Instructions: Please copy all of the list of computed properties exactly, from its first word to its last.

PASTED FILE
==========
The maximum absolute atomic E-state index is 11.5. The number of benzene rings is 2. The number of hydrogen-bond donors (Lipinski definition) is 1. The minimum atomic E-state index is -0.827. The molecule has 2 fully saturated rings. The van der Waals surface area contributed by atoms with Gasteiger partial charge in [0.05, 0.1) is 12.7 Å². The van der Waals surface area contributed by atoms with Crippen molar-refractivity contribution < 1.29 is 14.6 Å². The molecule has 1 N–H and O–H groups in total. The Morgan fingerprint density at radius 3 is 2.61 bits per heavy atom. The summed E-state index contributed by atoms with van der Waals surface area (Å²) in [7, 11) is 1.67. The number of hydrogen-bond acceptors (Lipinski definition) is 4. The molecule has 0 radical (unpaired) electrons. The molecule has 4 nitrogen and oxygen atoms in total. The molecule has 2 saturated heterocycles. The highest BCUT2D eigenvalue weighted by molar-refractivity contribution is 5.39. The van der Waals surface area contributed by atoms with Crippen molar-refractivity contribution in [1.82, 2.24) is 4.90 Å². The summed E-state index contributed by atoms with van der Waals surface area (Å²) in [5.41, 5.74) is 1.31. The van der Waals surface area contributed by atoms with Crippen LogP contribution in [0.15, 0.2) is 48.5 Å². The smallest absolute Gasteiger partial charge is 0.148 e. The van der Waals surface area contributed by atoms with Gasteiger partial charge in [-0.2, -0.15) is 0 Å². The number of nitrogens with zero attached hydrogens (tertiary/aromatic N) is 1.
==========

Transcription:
The maximum absolute atomic E-state index is 11.5. The number of benzene rings is 2. The number of hydrogen-bond donors (Lipinski definition) is 1. The minimum atomic E-state index is -0.827. The molecule has 2 fully saturated rings. The van der Waals surface area contributed by atoms with Gasteiger partial charge in [0.05, 0.1) is 12.7 Å². The van der Waals surface area contributed by atoms with Crippen molar-refractivity contribution < 1.29 is 14.6 Å². The molecule has 1 N–H and O–H groups in total. The Morgan fingerprint density at radius 3 is 2.61 bits per heavy atom. The summed E-state index contributed by atoms with van der Waals surface area (Å²) in [7, 11) is 1.67. The number of hydrogen-bond acceptors (Lipinski definition) is 4. The molecule has 0 radical (unpaired) electrons. The molecule has 4 nitrogen and oxygen atoms in total. The molecule has 2 saturated heterocycles. The highest BCUT2D eigenvalue weighted by molar-refractivity contribution is 5.39. The van der Waals surface area contributed by atoms with Crippen molar-refractivity contribution in [1.82, 2.24) is 4.90 Å². The summed E-state index contributed by atoms with van der Waals surface area (Å²) in [5.41, 5.74) is 1.31. The van der Waals surface area contributed by atoms with Crippen LogP contribution in [0.15, 0.2) is 48.5 Å². The smallest absolute Gasteiger partial charge is 0.148 e. The van der Waals surface area contributed by atoms with Gasteiger partial charge in [-0.2, -0.15) is 0 Å². The number of nitrogens with zero attached hydrogens (tertiary/aromatic N) is 1.